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A Healthy Food Plan for Breakfast, Lunch, Dinner & Snacks

by
author image Diana Gamble
Diana Gamble's health-oriented articles have been published in magazines such as "The Natural Journal" since 2007. She earned certifications for massage therapy and nutritional consulting from the North Carolina School of Holistic Medicine. She graduated from the University of North Carolina-Asheville with a Bachelor of Arts in literature.
A Healthy Food Plan for Breakfast, Lunch, Dinner & Snacks
Lox and cream cheese on a whole wheat bagel. Photo Credit Robyn Mackenzie/iStock/Getty Images

Eating healthy does not have to taste bland. If you are transitioning into a healthy diet, try selecting foods that are similar to those you currently eat. Begin by replacing unhealthy, empty calories with nutrient-rich ingredients. Eat moderate portions of food within your caloric intake goals. As you feel comfortable eating healthy, increase your intake of raw and sprouted foods.

Breakfast

Try a healthy version of bagels and lox by eating a whole-grain bagel instead of one made with refined white flour. Whole grains provide dietary fiber essential for a healthy digestive system, according to the Mayo Clinic. These grains help regulate your digestive response and satisfy your hunger. Use low-fat or non-dairy cream cheese instead of the full-fat variety and mix in some capers. Add non-genetically modified salmon for essential fatty acids, which help reduce inflammation and prevent degenerative diseases.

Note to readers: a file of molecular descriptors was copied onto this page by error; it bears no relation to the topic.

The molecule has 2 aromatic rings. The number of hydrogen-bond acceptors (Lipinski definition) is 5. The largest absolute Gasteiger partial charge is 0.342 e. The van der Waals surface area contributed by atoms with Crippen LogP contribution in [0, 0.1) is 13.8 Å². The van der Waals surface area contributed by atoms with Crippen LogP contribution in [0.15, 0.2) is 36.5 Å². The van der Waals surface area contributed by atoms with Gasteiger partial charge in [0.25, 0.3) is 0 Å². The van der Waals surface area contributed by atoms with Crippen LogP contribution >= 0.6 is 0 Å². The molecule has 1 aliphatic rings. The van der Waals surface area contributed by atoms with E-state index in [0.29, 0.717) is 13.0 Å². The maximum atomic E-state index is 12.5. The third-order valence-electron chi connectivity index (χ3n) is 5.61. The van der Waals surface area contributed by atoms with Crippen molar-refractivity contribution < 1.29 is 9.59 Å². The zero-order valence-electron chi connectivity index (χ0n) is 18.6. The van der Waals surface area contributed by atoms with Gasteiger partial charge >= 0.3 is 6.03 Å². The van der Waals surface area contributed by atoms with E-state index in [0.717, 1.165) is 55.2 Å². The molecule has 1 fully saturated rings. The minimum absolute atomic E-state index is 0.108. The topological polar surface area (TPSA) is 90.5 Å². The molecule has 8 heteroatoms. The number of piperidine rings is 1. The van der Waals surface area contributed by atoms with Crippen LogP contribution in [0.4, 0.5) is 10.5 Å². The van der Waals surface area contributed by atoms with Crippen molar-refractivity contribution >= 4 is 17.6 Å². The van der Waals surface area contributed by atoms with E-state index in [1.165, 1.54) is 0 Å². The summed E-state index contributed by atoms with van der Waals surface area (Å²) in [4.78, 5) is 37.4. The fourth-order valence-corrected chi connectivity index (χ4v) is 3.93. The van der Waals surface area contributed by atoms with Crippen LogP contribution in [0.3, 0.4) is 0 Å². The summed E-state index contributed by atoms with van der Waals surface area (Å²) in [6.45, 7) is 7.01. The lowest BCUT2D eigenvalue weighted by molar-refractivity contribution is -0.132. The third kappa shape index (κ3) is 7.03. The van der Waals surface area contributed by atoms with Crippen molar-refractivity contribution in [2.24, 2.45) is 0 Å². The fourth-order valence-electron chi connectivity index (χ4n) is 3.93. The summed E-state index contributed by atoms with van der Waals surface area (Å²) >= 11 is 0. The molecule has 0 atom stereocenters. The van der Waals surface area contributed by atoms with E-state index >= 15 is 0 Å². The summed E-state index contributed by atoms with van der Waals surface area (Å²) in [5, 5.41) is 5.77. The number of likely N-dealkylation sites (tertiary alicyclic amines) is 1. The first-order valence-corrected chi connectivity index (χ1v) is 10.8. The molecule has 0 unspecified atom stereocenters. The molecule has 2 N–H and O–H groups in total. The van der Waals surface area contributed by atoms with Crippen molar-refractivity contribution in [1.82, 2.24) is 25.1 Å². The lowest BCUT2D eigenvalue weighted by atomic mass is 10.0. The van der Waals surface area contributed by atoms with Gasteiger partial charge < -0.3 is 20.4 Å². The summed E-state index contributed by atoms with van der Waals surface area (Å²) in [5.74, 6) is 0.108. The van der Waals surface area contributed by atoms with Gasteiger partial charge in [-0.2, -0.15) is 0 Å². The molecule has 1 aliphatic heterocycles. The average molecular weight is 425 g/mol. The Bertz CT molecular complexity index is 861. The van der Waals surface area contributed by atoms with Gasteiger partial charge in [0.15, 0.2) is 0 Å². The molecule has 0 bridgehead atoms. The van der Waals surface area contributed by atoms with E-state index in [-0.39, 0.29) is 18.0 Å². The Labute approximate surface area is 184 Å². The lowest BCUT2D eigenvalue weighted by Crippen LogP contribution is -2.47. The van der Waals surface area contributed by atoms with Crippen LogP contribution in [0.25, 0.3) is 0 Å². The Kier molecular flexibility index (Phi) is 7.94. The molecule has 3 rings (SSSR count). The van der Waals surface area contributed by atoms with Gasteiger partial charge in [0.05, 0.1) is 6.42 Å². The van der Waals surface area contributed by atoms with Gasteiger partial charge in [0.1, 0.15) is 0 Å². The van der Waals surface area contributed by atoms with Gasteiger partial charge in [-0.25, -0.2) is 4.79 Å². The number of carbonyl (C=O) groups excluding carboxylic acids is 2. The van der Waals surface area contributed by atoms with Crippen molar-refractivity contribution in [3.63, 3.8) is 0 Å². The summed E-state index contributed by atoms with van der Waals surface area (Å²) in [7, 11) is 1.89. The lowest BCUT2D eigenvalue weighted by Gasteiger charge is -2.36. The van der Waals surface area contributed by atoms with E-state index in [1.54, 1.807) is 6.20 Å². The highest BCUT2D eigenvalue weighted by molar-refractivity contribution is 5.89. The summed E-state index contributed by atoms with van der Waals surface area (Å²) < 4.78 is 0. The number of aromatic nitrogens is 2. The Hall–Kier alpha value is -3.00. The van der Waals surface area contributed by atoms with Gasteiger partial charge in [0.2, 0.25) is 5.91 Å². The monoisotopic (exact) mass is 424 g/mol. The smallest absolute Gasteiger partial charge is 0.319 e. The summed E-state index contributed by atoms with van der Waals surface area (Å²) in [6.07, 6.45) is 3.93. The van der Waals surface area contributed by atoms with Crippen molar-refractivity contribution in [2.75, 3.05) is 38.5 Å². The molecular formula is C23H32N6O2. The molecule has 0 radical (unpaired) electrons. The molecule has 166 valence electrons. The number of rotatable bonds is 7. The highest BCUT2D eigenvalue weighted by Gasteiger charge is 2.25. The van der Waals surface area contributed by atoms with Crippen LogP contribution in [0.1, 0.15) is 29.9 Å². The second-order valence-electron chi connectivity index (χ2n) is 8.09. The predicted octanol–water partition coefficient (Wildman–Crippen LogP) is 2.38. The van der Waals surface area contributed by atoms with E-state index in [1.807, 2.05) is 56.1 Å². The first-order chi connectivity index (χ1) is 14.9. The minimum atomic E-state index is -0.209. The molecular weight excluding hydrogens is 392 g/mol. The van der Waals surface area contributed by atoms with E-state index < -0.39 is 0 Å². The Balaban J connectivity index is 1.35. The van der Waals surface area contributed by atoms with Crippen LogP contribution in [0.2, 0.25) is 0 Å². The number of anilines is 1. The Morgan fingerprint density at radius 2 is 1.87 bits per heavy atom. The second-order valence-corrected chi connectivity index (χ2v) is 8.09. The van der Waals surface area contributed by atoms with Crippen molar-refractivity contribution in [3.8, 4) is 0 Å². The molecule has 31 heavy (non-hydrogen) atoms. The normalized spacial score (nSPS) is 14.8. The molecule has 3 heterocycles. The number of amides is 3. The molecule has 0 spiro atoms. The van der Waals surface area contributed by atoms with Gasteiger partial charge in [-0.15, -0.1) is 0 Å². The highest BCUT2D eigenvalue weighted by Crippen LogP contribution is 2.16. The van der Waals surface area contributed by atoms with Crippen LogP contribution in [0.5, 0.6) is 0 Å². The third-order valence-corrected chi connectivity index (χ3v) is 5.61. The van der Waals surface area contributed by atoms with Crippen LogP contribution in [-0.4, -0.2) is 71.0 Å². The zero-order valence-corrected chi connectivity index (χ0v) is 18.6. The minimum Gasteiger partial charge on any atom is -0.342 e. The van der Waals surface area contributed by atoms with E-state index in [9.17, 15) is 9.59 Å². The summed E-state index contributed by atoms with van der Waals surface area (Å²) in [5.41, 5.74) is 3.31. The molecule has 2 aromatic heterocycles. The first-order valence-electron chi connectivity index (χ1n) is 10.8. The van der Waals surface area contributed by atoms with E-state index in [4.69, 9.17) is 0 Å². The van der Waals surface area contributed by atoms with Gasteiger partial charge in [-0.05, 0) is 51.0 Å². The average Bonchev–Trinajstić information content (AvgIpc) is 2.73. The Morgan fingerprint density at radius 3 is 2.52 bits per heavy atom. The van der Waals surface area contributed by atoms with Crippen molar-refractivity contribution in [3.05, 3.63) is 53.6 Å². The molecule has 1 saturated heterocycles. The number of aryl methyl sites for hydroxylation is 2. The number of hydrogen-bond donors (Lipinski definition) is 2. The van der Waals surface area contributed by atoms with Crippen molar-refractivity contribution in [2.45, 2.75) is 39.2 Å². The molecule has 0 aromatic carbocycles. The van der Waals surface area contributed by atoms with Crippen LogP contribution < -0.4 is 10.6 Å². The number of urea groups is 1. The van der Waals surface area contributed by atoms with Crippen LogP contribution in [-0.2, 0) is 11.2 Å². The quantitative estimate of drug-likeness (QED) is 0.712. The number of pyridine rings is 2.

Lunch

For lunch, eat a whole-grain wrap or sandwich. Avoid processed deli meats for healthy lunches; instead, use organic deli meat or an organic, soy-based meat alternative. In the sandwich or wrap, place a variety of vegetables, such as sprouts, dark leafy greens, avocado, tomato and onion. Spread hummus on the bread or wrap in place of mayonnaise or other condiments. Instead of eating French fries or chips on the side, have a small salad or broth-based soup.

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Dinner

Dinner can consist of a serving of protein like organic chicken, meat, tempeh or seitan. Tempeh, made from fermented soybeans, contains probiotics that act as “friendly” bacteria, helping mitigate harmful bacteria in your intestines. This is especially helpful if you take antiobiotics, which kill both your harmful and helpful bacteria. Along with protein, have a large helping of grilled or steamed vegetables and a small side of whole grains. Some vegetable ideas are grilled asparagus, steamed artichoke, baked sweet potato or sauteed spinach or kale. Add a splash of olive oil, sea salt and fresh lemon juice to season your vegetables.

Snacks

Replace sugary, fried snacks with foods that will provide nutrition and energy. Eat celery or carrot sticks with a natural nut butter that does not contain partially hydrogenated oils. Add raisins for a good source of iron.

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References

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